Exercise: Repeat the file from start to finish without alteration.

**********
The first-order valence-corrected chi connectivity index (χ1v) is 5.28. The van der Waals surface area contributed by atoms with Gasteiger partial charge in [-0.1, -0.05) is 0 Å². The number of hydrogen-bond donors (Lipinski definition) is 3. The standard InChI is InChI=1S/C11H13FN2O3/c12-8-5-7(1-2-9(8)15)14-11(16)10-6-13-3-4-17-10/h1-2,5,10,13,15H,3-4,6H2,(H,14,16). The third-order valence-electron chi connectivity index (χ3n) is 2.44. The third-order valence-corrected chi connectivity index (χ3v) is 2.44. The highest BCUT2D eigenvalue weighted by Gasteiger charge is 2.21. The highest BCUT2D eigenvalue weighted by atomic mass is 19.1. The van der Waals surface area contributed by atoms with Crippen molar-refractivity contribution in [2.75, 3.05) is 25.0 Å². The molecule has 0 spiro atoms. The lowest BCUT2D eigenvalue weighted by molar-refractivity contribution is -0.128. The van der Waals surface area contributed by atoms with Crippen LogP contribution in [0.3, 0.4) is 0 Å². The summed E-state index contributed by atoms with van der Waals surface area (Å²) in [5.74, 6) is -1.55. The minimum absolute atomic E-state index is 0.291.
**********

The first-order valence-corrected chi connectivity index (χ1v) is 5.28. The van der Waals surface area contributed by atoms with Gasteiger partial charge in [-0.1, -0.05) is 0 Å². The number of hydrogen-bond donors (Lipinski definition) is 3. The standard InChI is InChI=1S/C11H13FN2O3/c12-8-5-7(1-2-9(8)15)14-11(16)10-6-13-3-4-17-10/h1-2,5,10,13,15H,3-4,6H2,(H,14,16). The third-order valence-electron chi connectivity index (χ3n) is 2.44. The third-order valence-corrected chi connectivity index (χ3v) is 2.44. The highest BCUT2D eigenvalue weighted by Gasteiger charge is 2.21. The highest BCUT2D eigenvalue weighted by atomic mass is 19.1. The van der Waals surface area contributed by atoms with Crippen molar-refractivity contribution in [2.75, 3.05) is 25.0 Å². The molecule has 0 spiro atoms. The lowest BCUT2D eigenvalue weighted by molar-refractivity contribution is -0.128. The van der Waals surface area contributed by atoms with Crippen LogP contribution in [0.3, 0.4) is 0 Å². The summed E-state index contributed by atoms with van der Waals surface area (Å²) in [5.74, 6) is -1.55. The minimum absolute atomic E-state index is 0.291.